He says the company is now, strictly speaking, past the start-up stage, with 47 staff around the world, including Paris, Madrid, Portland and Osaka.
“Legend Story Studios is a small independent start-up from the end of the world. It’s a phenomenal success story, a David and Goliath story. We’ve managed to do something against all the odds.”
“Most start-ups don’t succeed, and gaming companies are no exception. But when a team like Legend Story Studios has a hit, it wins big.”Chris Jagger, Investor and Founder, Alt Ventures
Founder and CEO,
Legend Story Studios
Investor and Founder,
New and emerging technologies have the potential to make a significant impact on society and the economy. In this article, we explore two organisations - Ambit AI and Futureverse - that are already making strides, and putting New Zealand tech startups on the map.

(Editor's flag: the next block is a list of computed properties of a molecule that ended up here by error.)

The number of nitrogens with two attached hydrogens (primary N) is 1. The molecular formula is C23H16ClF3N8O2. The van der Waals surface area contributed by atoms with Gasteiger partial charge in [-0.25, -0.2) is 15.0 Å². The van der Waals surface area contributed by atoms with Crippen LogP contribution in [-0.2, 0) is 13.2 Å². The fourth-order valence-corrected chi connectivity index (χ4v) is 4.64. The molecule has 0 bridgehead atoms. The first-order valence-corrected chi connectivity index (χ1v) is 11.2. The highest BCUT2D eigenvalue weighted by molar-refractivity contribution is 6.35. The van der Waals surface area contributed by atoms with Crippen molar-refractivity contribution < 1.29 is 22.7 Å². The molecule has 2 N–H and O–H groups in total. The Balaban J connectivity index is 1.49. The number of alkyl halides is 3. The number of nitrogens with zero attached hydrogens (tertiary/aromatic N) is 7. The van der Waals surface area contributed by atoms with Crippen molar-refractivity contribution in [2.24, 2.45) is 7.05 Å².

Ambit AI is a conversational AI platform used by some of the largest organisations in New Zealand and Australia to ensure customers are always having the right conversation at the right time.
Founder and outgoing CEO, Tim Warren, says AI is a huge growth area. “Every company within the next 10 years is going the automated way; it’s going to happen and we're at the beginning of it.”
Warren is particularly excited about the public sector opportunities in the human resources space. The health industry, where GPs and public hospital specialists are incredibly overworked, presents a significant opportunity to make a positive real-world difference.
“Medicine is evidence-based and ideally suited to AI applications,” he states.
“We’re working with GPs and medical centres on AI solutions,” Warren continues. “AI will play a critical and complementary role in triage, diagnosis and reducing workloads.”
“I get excited about it,” he says. “Companies are going to come out and blow people away.”